Mullen calls Army ‘center of gravity of our military’ 

12/1/2010 

The Army is the "center of gravity of our military," but the nation needs to act resolutely to ensure that it can manage the strains that the service has experienced in nine years of combat, said Adm. Mike Mullen, chairman of the Joint Chiefs of Staff, while addressing the Sustaining Members Luncheon Oct. 27 at the AUSA Annual Meeting and Exposition.

"This decade of persistent conflict has had an impact that we are just beginning to come to terms with, an impact of untold costs and an undetermined toll," he said. "And I believe that what we can see today is truly just the tip of the iceberg, with consequences for our military and veteran healthcare system, our national employment rate, and even homelessness."

While the positive news is that as the wars in Iraq and Afghanistan wind down, the amount of time soldiers spend at home will increase, that also means that the negative impacts of the wars on soldiers will be seen in different ways, Mullen said. PTS, or Post-Traumatic Stress, is "this conflict’s signature wound," he said.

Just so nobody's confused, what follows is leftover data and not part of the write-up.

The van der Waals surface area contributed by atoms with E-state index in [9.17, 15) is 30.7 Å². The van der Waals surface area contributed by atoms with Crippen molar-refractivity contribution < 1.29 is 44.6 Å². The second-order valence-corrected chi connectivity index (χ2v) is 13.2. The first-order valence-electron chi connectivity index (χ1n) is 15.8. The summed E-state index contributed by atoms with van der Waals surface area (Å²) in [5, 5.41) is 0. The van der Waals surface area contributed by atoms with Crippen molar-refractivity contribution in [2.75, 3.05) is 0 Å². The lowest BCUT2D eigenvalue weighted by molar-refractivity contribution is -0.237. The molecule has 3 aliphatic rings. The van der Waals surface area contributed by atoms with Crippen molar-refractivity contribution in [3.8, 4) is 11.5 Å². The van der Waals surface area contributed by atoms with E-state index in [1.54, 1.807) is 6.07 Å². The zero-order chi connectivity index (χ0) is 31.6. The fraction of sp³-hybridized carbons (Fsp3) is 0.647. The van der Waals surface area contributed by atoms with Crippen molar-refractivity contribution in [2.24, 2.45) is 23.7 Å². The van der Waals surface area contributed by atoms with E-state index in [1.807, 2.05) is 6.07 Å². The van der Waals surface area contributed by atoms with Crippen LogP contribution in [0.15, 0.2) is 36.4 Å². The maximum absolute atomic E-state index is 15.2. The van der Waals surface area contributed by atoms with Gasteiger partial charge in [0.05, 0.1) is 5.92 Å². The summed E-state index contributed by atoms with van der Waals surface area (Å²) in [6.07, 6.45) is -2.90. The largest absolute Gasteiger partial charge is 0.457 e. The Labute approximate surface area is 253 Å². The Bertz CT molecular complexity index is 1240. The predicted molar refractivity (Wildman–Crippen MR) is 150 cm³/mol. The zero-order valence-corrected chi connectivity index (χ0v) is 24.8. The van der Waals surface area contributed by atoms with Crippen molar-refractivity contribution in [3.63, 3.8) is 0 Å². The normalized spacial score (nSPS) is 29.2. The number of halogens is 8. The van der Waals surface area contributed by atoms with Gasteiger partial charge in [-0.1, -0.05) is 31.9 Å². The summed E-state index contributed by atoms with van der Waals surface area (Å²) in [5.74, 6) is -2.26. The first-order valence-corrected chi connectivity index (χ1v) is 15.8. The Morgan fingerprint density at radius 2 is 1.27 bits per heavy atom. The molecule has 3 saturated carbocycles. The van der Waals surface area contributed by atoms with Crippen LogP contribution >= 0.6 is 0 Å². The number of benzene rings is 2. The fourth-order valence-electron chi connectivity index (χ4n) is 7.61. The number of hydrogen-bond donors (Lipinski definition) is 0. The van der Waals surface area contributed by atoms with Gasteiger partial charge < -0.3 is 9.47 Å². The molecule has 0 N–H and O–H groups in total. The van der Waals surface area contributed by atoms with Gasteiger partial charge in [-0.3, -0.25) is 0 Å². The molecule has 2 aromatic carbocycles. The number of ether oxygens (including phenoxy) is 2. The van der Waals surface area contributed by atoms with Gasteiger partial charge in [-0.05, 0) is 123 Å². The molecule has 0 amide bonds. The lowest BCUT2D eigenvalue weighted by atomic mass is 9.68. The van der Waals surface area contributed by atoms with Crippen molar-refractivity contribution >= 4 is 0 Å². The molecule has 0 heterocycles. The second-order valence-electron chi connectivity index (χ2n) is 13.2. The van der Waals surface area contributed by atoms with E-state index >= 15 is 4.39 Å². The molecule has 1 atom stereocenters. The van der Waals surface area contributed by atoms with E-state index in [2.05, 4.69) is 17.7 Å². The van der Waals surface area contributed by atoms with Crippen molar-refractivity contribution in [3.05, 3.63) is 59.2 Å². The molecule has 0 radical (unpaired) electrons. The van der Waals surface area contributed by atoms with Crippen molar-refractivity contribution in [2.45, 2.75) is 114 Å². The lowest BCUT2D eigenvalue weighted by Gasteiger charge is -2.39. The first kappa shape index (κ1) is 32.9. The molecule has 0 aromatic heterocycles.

"Unlike combat, where danger was largely on patrol and outside the wire, the greatest challenges returning soldiers now face are much closer to home," he said. "Family issues, financial problems, PTS, even the threat of suicide will be more likely to confront soldiers off-duty vice on, when they are away from the structure and leadership they have become accustomed to."

The Army’s leadership must learn to deal with a new type of soldier, Mullen said. "We have created a new generation of soldiers, tested to the extreme, waiting to be tested again. How do we keep their adrenaline pumping? How do we keep them engaged constructively? How do we sustain excellence as they transition away from combat?" he asked.

And senior noncommissioned officers will be the key to this transition, he added. "Ultimately our E-8s and our E-9s, as they have so many times before, will need to lead the way here," he said.

Mullen said that he is in particular worried about homelessness, as veterans struggle to find jobs to match their skills in a difficult economy.

"In the Vietnam generation – my generation – similar challenges contributed to far too many veterans falling through the cracks and recent estimates place our homeless veteran population at above 100,000," he said.

"And experts tell us that there is a five-to-seven year latency period from discharge to homelessness, so the clock is already ticking for today’s war veterans. We simply can’t afford to lose another generation of veterans to homelessness like we did in the Vietnam era."

Mullen called on the industry leaders at the luncheon to make a special effort to hire veterans, especially wounded ones. "This is a generation that is – in a way I’ve never seen before – wired to contribute and wired to serve," he said.